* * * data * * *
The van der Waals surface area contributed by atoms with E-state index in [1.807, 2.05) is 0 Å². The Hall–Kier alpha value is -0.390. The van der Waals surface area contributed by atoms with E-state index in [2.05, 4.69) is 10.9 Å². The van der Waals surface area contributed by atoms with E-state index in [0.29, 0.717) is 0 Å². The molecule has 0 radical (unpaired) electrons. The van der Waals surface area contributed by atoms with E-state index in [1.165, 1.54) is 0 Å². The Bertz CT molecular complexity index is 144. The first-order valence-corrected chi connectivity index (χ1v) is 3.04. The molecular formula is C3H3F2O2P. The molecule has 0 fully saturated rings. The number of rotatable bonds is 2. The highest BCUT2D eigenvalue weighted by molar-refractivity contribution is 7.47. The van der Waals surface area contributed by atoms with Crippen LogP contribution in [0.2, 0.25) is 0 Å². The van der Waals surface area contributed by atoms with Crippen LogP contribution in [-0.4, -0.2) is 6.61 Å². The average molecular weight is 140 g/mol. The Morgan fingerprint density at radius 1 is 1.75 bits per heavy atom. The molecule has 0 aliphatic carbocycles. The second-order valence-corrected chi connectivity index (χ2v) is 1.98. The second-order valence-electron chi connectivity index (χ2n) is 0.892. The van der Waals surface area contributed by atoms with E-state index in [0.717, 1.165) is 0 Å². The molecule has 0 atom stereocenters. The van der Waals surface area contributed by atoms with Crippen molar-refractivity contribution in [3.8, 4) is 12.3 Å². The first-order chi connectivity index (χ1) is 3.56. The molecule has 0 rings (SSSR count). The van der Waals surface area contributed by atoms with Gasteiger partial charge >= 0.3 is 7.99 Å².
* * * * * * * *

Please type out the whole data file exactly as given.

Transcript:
The van der Waals surface area contributed by atoms with E-state index in [1.807, 2.05) is 0 Å². The Hall–Kier alpha value is -0.390. The van der Waals surface area contributed by atoms with E-state index in [2.05, 4.69) is 10.9 Å². The van der Waals surface area contributed by atoms with E-state index in [0.29, 0.717) is 0 Å². The molecule has 0 radical (unpaired) electrons. The van der Waals surface area contributed by atoms with E-state index in [1.165, 1.54) is 0 Å². The Bertz CT molecular complexity index is 144. The first-order valence-corrected chi connectivity index (χ1v) is 3.04. The molecular formula is C3H3F2O2P. The molecule has 0 fully saturated rings. The number of rotatable bonds is 2. The highest BCUT2D eigenvalue weighted by molar-refractivity contribution is 7.47. The van der Waals surface area contributed by atoms with Crippen LogP contribution in [0.2, 0.25) is 0 Å². The van der Waals surface area contributed by atoms with Crippen LogP contribution in [-0.4, -0.2) is 6.61 Å². The average molecular weight is 140 g/mol. The Morgan fingerprint density at radius 1 is 1.75 bits per heavy atom. The molecule has 0 aliphatic carbocycles. The second-order valence-corrected chi connectivity index (χ2v) is 1.98. The second-order valence-electron chi connectivity index (χ2n) is 0.892. The van der Waals surface area contributed by atoms with E-state index in [0.717, 1.165) is 0 Å². The molecule has 0 atom stereocenters. The van der Waals surface area contributed by atoms with Crippen molar-refractivity contribution in [3.8, 4) is 12.3 Å². The first-order chi connectivity index (χ1) is 3.56. The molecule has 0 rings (SSSR count). The van der Waals surface area contributed by atoms with Gasteiger partial charge >= 0.3 is 7.99 Å².